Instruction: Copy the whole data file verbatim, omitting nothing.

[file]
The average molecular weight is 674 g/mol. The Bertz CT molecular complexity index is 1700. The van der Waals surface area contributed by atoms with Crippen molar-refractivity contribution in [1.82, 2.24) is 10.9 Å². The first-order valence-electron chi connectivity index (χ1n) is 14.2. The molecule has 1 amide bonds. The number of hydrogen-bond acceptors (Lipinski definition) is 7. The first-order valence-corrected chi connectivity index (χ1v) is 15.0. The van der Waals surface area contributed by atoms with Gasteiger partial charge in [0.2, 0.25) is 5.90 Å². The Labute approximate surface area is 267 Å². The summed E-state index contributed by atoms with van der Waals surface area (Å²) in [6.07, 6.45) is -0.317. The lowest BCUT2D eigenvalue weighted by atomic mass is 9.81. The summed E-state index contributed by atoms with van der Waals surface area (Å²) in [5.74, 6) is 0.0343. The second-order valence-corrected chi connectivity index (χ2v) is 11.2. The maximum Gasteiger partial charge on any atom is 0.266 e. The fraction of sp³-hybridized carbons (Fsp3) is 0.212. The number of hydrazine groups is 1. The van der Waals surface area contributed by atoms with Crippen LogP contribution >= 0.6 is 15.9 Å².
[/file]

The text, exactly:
The average molecular weight is 674 g/mol. The Bertz CT molecular complexity index is 1700. The van der Waals surface area contributed by atoms with Crippen molar-refractivity contribution in [1.82, 2.24) is 10.9 Å². The first-order valence-electron chi connectivity index (χ1n) is 14.2. The molecule has 1 amide bonds. The number of hydrogen-bond acceptors (Lipinski definition) is 7. The first-order valence-corrected chi connectivity index (χ1v) is 15.0. The van der Waals surface area contributed by atoms with Gasteiger partial charge in [0.2, 0.25) is 5.90 Å². The Labute approximate surface area is 267 Å². The summed E-state index contributed by atoms with van der Waals surface area (Å²) in [6.07, 6.45) is -0.317. The lowest BCUT2D eigenvalue weighted by atomic mass is 9.81. The summed E-state index contributed by atoms with van der Waals surface area (Å²) in [5.74, 6) is 0.0343. The second-order valence-corrected chi connectivity index (χ2v) is 11.2. The maximum Gasteiger partial charge on any atom is 0.266 e. The fraction of sp³-hybridized carbons (Fsp3) is 0.212. The number of hydrazine groups is 1. The van der Waals surface area contributed by atoms with Crippen LogP contribution >= 0.6 is 15.9 Å².